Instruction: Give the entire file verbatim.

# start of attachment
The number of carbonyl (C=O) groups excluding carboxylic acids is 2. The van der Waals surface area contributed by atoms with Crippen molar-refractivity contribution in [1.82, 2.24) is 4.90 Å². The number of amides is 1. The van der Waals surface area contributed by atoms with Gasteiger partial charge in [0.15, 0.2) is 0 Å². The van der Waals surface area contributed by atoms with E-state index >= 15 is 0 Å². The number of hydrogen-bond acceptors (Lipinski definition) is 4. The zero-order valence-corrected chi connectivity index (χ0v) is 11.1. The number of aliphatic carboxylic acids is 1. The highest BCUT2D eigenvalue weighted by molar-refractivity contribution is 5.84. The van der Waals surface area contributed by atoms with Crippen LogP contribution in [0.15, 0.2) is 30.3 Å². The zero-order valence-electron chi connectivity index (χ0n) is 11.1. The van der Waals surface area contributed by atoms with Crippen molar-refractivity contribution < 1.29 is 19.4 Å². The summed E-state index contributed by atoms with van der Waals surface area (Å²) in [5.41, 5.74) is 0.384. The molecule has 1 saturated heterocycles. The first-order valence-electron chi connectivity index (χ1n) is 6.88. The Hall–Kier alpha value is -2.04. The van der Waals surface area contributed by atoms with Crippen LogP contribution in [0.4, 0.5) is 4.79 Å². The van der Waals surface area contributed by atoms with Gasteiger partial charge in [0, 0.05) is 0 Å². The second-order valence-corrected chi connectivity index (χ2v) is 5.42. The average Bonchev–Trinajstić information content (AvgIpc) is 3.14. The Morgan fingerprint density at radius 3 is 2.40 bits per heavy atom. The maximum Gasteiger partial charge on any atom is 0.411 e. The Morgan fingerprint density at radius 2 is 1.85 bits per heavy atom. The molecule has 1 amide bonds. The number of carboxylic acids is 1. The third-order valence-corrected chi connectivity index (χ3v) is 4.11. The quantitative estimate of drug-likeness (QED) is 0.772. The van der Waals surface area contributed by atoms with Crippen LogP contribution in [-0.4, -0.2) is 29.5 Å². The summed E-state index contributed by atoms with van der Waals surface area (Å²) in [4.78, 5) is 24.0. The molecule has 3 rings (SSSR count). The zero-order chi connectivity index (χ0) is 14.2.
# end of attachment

The number of carbonyl (C=O) groups excluding carboxylic acids is 2. The van der Waals surface area contributed by atoms with Crippen molar-refractivity contribution in [1.82, 2.24) is 4.90 Å². The number of amides is 1. The van der Waals surface area contributed by atoms with Gasteiger partial charge in [0.15, 0.2) is 0 Å². The van der Waals surface area contributed by atoms with E-state index >= 15 is 0 Å². The number of hydrogen-bond acceptors (Lipinski definition) is 4. The zero-order valence-corrected chi connectivity index (χ0v) is 11.1. The number of aliphatic carboxylic acids is 1. The highest BCUT2D eigenvalue weighted by molar-refractivity contribution is 5.84. The van der Waals surface area contributed by atoms with Crippen LogP contribution in [0.15, 0.2) is 30.3 Å². The zero-order valence-electron chi connectivity index (χ0n) is 11.1. The van der Waals surface area contributed by atoms with Crippen molar-refractivity contribution < 1.29 is 19.4 Å². The summed E-state index contributed by atoms with van der Waals surface area (Å²) in [5.41, 5.74) is 0.384. The molecule has 1 saturated heterocycles. The first-order valence-electron chi connectivity index (χ1n) is 6.88. The Hall–Kier alpha value is -2.04. The van der Waals surface area contributed by atoms with Crippen LogP contribution in [0.4, 0.5) is 4.79 Å². The van der Waals surface area contributed by atoms with Gasteiger partial charge in [0, 0.05) is 0 Å². The second-order valence-corrected chi connectivity index (χ2v) is 5.42. The average Bonchev–Trinajstić information content (AvgIpc) is 3.14. The Morgan fingerprint density at radius 3 is 2.40 bits per heavy atom. The maximum Gasteiger partial charge on any atom is 0.411 e. The Morgan fingerprint density at radius 2 is 1.85 bits per heavy atom. The molecule has 1 amide bonds. The number of carboxylic acids is 1. The third-order valence-corrected chi connectivity index (χ3v) is 4.11. The quantitative estimate of drug-likeness (QED) is 0.772. The van der Waals surface area contributed by atoms with Crippen LogP contribution in [-0.4, -0.2) is 29.5 Å². The summed E-state index contributed by atoms with van der Waals surface area (Å²) in [4.78, 5) is 24.0. The molecule has 3 rings (SSSR count). The zero-order chi connectivity index (χ0) is 14.2.